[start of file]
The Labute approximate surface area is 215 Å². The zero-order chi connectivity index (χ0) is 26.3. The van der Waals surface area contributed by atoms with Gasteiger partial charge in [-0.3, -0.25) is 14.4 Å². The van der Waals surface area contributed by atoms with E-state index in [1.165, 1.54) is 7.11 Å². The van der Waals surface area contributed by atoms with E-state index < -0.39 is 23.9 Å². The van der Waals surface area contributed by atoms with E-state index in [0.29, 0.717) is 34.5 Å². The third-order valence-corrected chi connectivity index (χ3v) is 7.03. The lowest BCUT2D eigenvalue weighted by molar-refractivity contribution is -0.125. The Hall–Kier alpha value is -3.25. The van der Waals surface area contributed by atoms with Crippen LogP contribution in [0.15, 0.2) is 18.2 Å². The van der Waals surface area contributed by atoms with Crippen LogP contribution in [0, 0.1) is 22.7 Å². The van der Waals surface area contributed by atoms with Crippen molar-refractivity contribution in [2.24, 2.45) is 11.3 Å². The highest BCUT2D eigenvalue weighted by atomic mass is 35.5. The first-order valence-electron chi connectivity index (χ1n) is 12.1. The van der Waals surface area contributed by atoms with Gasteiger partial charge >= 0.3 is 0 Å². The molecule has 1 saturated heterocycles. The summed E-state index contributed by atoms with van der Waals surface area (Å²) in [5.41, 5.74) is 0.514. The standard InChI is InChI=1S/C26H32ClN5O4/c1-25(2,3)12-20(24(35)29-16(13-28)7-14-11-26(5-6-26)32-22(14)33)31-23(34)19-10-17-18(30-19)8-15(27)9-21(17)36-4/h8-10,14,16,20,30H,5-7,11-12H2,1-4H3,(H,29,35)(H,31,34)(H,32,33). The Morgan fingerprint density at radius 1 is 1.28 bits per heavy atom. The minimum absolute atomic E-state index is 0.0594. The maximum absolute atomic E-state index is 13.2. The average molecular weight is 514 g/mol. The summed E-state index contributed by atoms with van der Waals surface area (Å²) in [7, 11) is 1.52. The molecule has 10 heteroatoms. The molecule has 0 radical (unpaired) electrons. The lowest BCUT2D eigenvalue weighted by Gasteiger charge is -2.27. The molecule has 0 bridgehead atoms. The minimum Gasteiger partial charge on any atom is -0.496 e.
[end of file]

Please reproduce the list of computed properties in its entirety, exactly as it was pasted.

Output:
The Labute approximate surface area is 215 Å². The zero-order chi connectivity index (χ0) is 26.3. The van der Waals surface area contributed by atoms with Gasteiger partial charge in [-0.3, -0.25) is 14.4 Å². The van der Waals surface area contributed by atoms with E-state index in [1.165, 1.54) is 7.11 Å². The van der Waals surface area contributed by atoms with E-state index < -0.39 is 23.9 Å². The van der Waals surface area contributed by atoms with E-state index in [0.29, 0.717) is 34.5 Å². The third-order valence-corrected chi connectivity index (χ3v) is 7.03. The lowest BCUT2D eigenvalue weighted by molar-refractivity contribution is -0.125. The Hall–Kier alpha value is -3.25. The van der Waals surface area contributed by atoms with Crippen LogP contribution in [0.15, 0.2) is 18.2 Å². The van der Waals surface area contributed by atoms with Crippen LogP contribution in [0, 0.1) is 22.7 Å². The van der Waals surface area contributed by atoms with Crippen molar-refractivity contribution in [2.24, 2.45) is 11.3 Å². The highest BCUT2D eigenvalue weighted by atomic mass is 35.5. The first-order valence-electron chi connectivity index (χ1n) is 12.1. The van der Waals surface area contributed by atoms with Gasteiger partial charge >= 0.3 is 0 Å². The molecule has 1 saturated heterocycles. The summed E-state index contributed by atoms with van der Waals surface area (Å²) in [5.41, 5.74) is 0.514. The standard InChI is InChI=1S/C26H32ClN5O4/c1-25(2,3)12-20(24(35)29-16(13-28)7-14-11-26(5-6-26)32-22(14)33)31-23(34)19-10-17-18(30-19)8-15(27)9-21(17)36-4/h8-10,14,16,20,30H,5-7,11-12H2,1-4H3,(H,29,35)(H,31,34)(H,32,33). The Morgan fingerprint density at radius 1 is 1.28 bits per heavy atom. The minimum absolute atomic E-state index is 0.0594. The maximum absolute atomic E-state index is 13.2. The average molecular weight is 514 g/mol. The summed E-state index contributed by atoms with van der Waals surface area (Å²) in [7, 11) is 1.52. The molecule has 10 heteroatoms. The molecule has 0 radical (unpaired) electrons. The lowest BCUT2D eigenvalue weighted by Gasteiger charge is -2.27. The molecule has 0 bridgehead atoms. The minimum Gasteiger partial charge on any atom is -0.496 e.